Passion for Donkeys

Passion for DonkeysA Passion for Donkeys

From anonymous submitter:

“It’s a must-read for anyone who wants to get into the donkey-breeding business. I understand that passion is the key to life, and I like to think I’m open-minded, but anyone with a passion for donkeys probably needs psychiatric help.”

Holly’s commentary:

Too funny!  I love it!  There’s really no reason to weed this one, but it was too awsomely obscure to not post it.



  1. I dont want to seem mulish about this, but having a passion for donkeys, especially breeding donkeys might be in the realm of bestiality.
    Is Pin-the-Tail on the Donkey a hate crime? Animal abuse?

  2. At the risk of making an ass of myself, I’d like to express my honest interest in this book! Donkeys are pretty cool. Enough with the hee-ing and haw-ing – I think I might hoof it over to my library and check it out.

  3. Admittedly, how dated could the content be, but how often does something like this circulate? Is donkey-interest a big deal in your community? If not, why keep it on the shelf (and why buy it in the first place)?

    If this isn’t the kind of book to weed, I’m starting to wonder what is. Did some set of powers-that-be tell you not to talk about weeding anymore?

  4. having a passion for donkeys is not a mental illness. i love donkeys. i am not mentally ill.

    donkeys are gentle creatures too often mistreated by their creepy owners.

  5. Well, the title is a little weird, but it’s basically a livestock care book, no different than any other book on livestock or pet care. Donkeys haven’t changed since 1988, although vet care has. I live in a farm state and lots of people have donkeys here.
    Plus the donkeys on the cover are really, really shaggy and cute! I think it’s a keeper unless the medical info is outdated.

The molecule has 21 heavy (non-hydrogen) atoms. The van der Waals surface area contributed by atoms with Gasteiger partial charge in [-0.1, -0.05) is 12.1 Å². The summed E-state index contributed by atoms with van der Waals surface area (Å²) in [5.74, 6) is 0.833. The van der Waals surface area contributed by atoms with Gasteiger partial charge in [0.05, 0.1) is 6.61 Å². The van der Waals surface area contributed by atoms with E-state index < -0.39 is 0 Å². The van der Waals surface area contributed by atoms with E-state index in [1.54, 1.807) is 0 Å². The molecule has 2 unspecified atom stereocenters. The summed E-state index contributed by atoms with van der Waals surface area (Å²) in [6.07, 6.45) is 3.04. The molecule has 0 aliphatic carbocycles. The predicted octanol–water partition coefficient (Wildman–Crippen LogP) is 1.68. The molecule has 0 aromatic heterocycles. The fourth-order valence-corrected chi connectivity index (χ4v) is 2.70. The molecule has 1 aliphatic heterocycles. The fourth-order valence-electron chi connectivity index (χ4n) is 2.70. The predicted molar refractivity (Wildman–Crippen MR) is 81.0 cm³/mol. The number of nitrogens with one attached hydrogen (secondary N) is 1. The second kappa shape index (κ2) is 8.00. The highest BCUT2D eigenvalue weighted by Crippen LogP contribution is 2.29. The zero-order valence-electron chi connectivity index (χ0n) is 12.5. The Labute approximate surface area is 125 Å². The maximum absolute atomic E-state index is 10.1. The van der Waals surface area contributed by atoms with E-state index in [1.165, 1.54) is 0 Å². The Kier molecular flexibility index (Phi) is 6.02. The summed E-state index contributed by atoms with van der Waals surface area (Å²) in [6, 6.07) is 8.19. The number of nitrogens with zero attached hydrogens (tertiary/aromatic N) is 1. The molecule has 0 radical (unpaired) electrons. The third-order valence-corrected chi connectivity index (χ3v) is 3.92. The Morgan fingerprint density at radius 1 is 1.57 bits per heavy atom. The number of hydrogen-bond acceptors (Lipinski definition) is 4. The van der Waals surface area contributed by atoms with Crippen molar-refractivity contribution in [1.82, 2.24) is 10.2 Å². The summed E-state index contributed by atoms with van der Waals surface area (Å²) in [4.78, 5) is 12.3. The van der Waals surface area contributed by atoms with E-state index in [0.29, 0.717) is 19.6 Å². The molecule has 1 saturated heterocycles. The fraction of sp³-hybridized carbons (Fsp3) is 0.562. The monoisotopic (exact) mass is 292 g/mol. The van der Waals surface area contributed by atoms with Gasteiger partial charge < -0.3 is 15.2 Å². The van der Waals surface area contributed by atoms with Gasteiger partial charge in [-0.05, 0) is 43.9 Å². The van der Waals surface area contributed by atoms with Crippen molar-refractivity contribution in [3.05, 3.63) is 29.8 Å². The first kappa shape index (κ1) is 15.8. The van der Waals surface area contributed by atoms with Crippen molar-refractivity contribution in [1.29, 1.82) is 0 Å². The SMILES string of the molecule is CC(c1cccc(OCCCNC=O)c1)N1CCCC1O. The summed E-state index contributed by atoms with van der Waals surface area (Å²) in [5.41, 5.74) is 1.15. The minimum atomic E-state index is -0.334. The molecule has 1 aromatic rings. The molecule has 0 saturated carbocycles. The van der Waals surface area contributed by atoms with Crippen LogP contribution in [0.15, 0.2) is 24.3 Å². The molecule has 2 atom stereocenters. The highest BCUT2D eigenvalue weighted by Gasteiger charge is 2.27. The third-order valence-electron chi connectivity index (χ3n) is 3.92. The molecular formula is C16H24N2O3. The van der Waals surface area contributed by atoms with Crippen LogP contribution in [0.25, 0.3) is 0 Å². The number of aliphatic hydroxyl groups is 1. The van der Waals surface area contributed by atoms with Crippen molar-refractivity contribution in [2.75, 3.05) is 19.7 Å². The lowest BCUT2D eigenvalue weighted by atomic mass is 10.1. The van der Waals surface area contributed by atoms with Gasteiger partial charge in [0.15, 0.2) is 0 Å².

6. Donkeys are the ultimate symbol of the hardworking beast at the mercy of humankind. The are, as Elise says, often abused and or neglected. They are cute, and appealing to many who do not really qualify as mentally ill. Of course these days, no one really is really sane. If one is mentally ill, this is a good kind to have. However, from a weeding point of view, get that book off the shelf! It is certainly dated.

  7. As an equine enthusiast, this is actually a book I would love to have. I must confess that I do have a passion for donkeys. Don’t throw this one in the recycle bin….send it to me! Hee haw.

  8. The author of this book is responsible for saving a rare and historic breed of donkey – The Poitou. I would like to own this book!

    For more information on the Poitou and other historic breeds feel free to consult my own book: The Encyclopedia of Historic and Endangered Livestock and Poultry Breeds, Yale Univ Press, 2002

  9. I own this! This lady runs a bunch of lovely donkey sanctuaries in Britain and my mum often adopts a donkey as a birthday gift for me. I also used to own a completed unrelated book called ‘A Passion for Hamsters’ because as a child I wanted to breed hamsters in a shed.

  10. I read this as a kid! As Hannah Townsend says, it’s actually more of an autobiography of a woman who had ‘a passion for donkeys’, set up sanctuaries and saved a rare breed – we might call Elisabeth Svendson a monomaniacal Gerald Durrell. And his books are widely stocked / have a big readership, so this one might as well be a keeper. Just got to make sure it’s catagorised correctly (and bless those 1980s people who didn’t understand the pornified way we interpret things now!)

  11. I just read the comments from “The Beautiful Kind,” and I think he/she means that Holly split an infinitive, not a preposition. (How would one split a preposition?) I’d also like to point out that the verb used should be “are,” as “typo and split preposition” form a plural.

Comments are closed.